Thermaltake steps into the monitor market with a pair of gaming focused monitors

Thermaltake TGM-V32CQ curved gaming monitor
(Image credit: Thermaltake)

Every gamer needs a screen, and it seems like every component and peripheral manufacturer feels the need to make them. Thermaltake is the latest manufacturer to throw its lot into the crowded monitor market. The company has formally announced two gaming displays and the specs aren't bad when compared to competing offerings.

The TGM-I27FQ is a 27-inch affair with a QHD (2560x1440) 165Hz fast IPS panel. It comes with DCI-P3 95% color gamut and a maximum brightness of 400 nits. The GTG response time is 1ms and it supports Nvidia G-Sync and AMD FreeSync Premium.

Its input support looks good, made up of dual HDMI 2.0 ports and a single DP 1.4 port. The video ports are joined by two Type-A USB ports and a Type-C port with 15W power delivery support. There's a USB-B output and an audio port. It features a 75 x75mm VESA mount, KVM support and a height, swivel, tilt and pivot adjustable stand.

The larger 32-inch TGM-V32CQ comes with a 1000R curvature and the same 1440p resolution as its smaller sibling. It's a VA panel with a 170Hz refresh rate and 90% DCI-P3 coverage. The brightness of 400 nits is carried over, as is G-Sync and FreeSync Premium, but the GTG response time rises to 4ms.

The TGM-V32CQ comes with dual HDMI 2.0 ports and a single DP 1.4 port, though it doesn't have any USB ports. It has a single audio port, 75 x 75mm VESA mount support, and a height, swivel, pivot and tilt adjustable stand. Both options have some RGB backlighting too.

Both models aren't going to upend the gaming monitor market, but more competition is always welcome. Thermaltake has delved into the pre-built PC market, so it makes sense for the company to provide its own monitors. Apart from the CPU, GPU and motherboard, you can now buy an almost entirely Thermaltake branded system.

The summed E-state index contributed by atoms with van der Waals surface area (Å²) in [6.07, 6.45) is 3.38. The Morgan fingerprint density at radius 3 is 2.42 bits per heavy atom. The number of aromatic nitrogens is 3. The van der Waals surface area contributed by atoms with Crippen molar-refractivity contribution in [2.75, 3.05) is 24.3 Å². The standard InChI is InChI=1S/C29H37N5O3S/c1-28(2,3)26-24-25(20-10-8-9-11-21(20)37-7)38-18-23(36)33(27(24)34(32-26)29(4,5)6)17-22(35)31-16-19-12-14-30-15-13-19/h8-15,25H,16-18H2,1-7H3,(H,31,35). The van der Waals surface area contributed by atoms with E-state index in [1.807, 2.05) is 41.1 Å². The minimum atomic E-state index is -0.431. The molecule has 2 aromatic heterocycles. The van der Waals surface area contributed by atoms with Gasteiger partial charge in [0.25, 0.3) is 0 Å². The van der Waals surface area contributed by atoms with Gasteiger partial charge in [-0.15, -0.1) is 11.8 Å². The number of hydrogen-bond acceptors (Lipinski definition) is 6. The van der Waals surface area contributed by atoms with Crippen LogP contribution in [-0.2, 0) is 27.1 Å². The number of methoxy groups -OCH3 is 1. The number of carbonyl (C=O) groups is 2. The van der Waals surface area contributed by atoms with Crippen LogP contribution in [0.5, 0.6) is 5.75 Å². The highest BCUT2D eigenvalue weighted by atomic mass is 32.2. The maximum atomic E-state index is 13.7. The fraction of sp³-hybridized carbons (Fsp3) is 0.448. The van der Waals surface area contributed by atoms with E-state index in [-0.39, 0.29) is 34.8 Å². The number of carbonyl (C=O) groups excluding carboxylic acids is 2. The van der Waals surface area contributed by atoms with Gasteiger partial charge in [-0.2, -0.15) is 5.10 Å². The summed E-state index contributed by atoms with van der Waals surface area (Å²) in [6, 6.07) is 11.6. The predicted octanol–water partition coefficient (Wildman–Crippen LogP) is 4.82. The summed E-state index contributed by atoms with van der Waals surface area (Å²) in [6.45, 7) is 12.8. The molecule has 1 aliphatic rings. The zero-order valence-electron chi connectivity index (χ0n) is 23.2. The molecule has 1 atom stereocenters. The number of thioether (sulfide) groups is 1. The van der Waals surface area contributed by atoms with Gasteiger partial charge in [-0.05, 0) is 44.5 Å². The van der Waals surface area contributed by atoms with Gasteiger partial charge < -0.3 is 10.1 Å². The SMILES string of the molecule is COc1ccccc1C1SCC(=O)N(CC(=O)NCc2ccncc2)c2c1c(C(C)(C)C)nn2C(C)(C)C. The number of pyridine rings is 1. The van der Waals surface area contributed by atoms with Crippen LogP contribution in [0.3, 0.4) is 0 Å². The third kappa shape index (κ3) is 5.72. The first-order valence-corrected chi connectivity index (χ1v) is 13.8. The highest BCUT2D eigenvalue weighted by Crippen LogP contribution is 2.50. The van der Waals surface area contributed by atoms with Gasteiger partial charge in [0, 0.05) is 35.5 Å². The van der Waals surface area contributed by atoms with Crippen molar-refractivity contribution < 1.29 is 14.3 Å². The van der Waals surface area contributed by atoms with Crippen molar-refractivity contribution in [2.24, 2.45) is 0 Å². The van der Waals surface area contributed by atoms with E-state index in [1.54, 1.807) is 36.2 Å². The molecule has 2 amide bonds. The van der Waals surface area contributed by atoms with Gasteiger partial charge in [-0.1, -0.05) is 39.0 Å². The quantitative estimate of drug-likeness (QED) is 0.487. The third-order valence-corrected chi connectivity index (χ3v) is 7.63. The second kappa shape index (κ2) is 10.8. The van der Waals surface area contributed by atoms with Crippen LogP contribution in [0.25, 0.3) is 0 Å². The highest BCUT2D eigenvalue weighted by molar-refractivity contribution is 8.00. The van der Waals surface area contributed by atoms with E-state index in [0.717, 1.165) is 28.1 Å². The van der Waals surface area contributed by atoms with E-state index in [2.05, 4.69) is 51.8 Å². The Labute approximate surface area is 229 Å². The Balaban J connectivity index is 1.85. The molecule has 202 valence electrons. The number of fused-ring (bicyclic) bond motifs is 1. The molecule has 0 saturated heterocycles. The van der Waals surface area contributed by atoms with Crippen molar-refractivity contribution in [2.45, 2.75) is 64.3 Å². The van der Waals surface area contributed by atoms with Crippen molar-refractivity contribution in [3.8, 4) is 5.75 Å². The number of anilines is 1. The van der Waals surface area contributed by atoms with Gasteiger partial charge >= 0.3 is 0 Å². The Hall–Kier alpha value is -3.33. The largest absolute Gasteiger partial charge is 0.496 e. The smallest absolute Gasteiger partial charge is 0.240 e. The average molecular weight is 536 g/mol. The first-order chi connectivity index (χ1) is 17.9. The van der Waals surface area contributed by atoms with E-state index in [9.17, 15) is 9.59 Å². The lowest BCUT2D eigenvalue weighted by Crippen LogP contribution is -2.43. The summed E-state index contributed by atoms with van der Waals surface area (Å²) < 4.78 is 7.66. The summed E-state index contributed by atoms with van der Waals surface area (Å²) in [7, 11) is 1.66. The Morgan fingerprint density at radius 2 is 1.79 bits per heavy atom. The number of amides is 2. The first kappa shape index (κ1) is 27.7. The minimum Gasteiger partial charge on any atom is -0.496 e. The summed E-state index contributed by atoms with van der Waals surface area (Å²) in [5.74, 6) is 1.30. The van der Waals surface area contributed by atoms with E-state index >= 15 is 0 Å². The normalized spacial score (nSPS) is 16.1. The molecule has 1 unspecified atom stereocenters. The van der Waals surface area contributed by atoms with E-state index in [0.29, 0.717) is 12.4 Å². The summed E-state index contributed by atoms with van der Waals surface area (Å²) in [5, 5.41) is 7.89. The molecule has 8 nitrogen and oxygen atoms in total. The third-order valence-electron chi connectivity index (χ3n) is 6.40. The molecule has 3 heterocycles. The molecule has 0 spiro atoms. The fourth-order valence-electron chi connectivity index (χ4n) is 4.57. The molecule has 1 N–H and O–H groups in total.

The 27-inch TGM-I27FQ is available for $340, while the TGM-V32CQ is a little cheaper at $310.


Best gaming monitor: Pixel-perfect panels.
Best high refresh rate monitor: Screaming quick.
Best 4K monitor for gaming: High-res only.
Best 4K TV for gaming: Big-screen 4K PC gaming.

Chris Szewczyk
Hardware Writer

Chris' gaming experiences go back to the mid-nineties when he conned his parents into buying an 'educational PC' that was conveniently overpowered to play Doom and Tie Fighter. He developed a love of extreme overclocking that destroyed his savings despite the cheaper hardware on offer via his job at a PC store. To afford more LN2 he began moonlighting as a reviewer for VR-Zone before jumping the fence to work for MSI Australia. Since then, he's gone back to journalism, enthusiastically reviewing the latest and greatest components for PC & Tech Authority, PC Powerplay and currently Australian Personal Computer magazine and PC Gamer. Chris still puts far too many hours into Borderlands 3, always striving to become a more efficient killer.